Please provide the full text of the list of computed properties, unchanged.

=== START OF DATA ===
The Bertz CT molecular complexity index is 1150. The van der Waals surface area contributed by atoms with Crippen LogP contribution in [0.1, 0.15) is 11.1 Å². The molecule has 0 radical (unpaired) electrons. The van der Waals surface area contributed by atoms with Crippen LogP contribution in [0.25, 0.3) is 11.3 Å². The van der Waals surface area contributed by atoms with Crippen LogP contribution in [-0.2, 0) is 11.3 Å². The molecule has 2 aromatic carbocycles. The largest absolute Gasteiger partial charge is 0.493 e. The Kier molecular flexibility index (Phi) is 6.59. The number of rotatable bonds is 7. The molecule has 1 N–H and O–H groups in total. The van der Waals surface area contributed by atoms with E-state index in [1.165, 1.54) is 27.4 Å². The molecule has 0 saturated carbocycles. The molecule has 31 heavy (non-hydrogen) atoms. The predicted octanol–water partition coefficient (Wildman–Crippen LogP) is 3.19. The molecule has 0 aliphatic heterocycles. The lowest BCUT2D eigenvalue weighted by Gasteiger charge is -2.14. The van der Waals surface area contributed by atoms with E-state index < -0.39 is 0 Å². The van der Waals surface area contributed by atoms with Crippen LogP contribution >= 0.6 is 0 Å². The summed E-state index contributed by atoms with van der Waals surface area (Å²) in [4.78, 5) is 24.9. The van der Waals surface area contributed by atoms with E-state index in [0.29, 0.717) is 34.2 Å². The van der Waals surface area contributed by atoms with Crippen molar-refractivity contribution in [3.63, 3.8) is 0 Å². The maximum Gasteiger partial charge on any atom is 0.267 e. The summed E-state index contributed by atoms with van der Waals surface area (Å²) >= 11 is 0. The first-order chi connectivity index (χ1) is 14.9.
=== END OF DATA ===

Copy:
The Bertz CT molecular complexity index is 1150. The van der Waals surface area contributed by atoms with Crippen LogP contribution in [0.1, 0.15) is 11.1 Å². The molecule has 0 radical (unpaired) electrons. The van der Waals surface area contributed by atoms with Crippen LogP contribution in [0.25, 0.3) is 11.3 Å². The van der Waals surface area contributed by atoms with Crippen LogP contribution in [-0.2, 0) is 11.3 Å². The molecule has 2 aromatic carbocycles. The largest absolute Gasteiger partial charge is 0.493 e. The Kier molecular flexibility index (Phi) is 6.59. The number of rotatable bonds is 7. The molecule has 1 N–H and O–H groups in total. The van der Waals surface area contributed by atoms with E-state index in [1.165, 1.54) is 27.4 Å². The molecule has 0 saturated carbocycles. The molecule has 31 heavy (non-hydrogen) atoms. The predicted octanol–water partition coefficient (Wildman–Crippen LogP) is 3.19. The molecule has 0 aliphatic heterocycles. The lowest BCUT2D eigenvalue weighted by Gasteiger charge is -2.14. The van der Waals surface area contributed by atoms with E-state index < -0.39 is 0 Å². The van der Waals surface area contributed by atoms with Crippen LogP contribution >= 0.6 is 0 Å². The summed E-state index contributed by atoms with van der Waals surface area (Å²) in [4.78, 5) is 24.9. The van der Waals surface area contributed by atoms with E-state index in [0.29, 0.717) is 34.2 Å². The van der Waals surface area contributed by atoms with Crippen molar-refractivity contribution in [3.63, 3.8) is 0 Å². The maximum Gasteiger partial charge on any atom is 0.267 e. The summed E-state index contributed by atoms with van der Waals surface area (Å²) >= 11 is 0. The first-order chi connectivity index (χ1) is 14.9.